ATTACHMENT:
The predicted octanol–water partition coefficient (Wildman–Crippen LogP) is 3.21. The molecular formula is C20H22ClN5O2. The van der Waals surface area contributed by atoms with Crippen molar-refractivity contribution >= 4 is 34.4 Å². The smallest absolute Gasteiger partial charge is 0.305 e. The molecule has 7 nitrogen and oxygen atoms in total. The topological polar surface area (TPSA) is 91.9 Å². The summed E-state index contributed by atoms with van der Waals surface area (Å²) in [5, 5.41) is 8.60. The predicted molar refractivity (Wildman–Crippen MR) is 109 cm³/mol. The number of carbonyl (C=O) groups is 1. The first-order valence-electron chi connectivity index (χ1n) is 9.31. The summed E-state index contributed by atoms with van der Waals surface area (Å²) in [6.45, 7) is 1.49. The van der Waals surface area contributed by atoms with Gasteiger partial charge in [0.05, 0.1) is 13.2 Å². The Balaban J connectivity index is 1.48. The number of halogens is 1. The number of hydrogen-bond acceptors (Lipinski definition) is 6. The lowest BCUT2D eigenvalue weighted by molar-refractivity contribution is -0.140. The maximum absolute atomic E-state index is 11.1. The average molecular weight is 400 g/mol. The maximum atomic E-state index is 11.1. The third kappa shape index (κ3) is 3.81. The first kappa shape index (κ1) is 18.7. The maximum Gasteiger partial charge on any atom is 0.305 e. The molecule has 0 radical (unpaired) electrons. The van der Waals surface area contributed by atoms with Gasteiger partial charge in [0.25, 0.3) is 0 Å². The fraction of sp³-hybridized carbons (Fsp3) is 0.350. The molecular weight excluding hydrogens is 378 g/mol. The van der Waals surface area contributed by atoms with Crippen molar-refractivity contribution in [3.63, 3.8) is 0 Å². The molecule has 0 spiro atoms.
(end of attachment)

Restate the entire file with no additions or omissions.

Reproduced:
The predicted octanol–water partition coefficient (Wildman–Crippen LogP) is 3.21. The molecular formula is C20H22ClN5O2. The van der Waals surface area contributed by atoms with Crippen molar-refractivity contribution >= 4 is 34.4 Å². The smallest absolute Gasteiger partial charge is 0.305 e. The molecule has 7 nitrogen and oxygen atoms in total. The topological polar surface area (TPSA) is 91.9 Å². The summed E-state index contributed by atoms with van der Waals surface area (Å²) in [5, 5.41) is 8.60. The predicted molar refractivity (Wildman–Crippen MR) is 109 cm³/mol. The number of carbonyl (C=O) groups is 1. The first-order valence-electron chi connectivity index (χ1n) is 9.31. The summed E-state index contributed by atoms with van der Waals surface area (Å²) in [6.45, 7) is 1.49. The van der Waals surface area contributed by atoms with Gasteiger partial charge in [0.05, 0.1) is 13.2 Å². The Balaban J connectivity index is 1.48. The number of halogens is 1. The number of hydrogen-bond acceptors (Lipinski definition) is 6. The lowest BCUT2D eigenvalue weighted by molar-refractivity contribution is -0.140. The maximum absolute atomic E-state index is 11.1. The average molecular weight is 400 g/mol. The maximum atomic E-state index is 11.1. The third kappa shape index (κ3) is 3.81. The first kappa shape index (κ1) is 18.7. The maximum Gasteiger partial charge on any atom is 0.305 e. The molecule has 0 radical (unpaired) electrons. The van der Waals surface area contributed by atoms with Gasteiger partial charge in [0.25, 0.3) is 0 Å². The fraction of sp³-hybridized carbons (Fsp3) is 0.350. The molecular weight excluding hydrogens is 378 g/mol. The van der Waals surface area contributed by atoms with Crippen molar-refractivity contribution in [3.63, 3.8) is 0 Å². The molecule has 0 spiro atoms.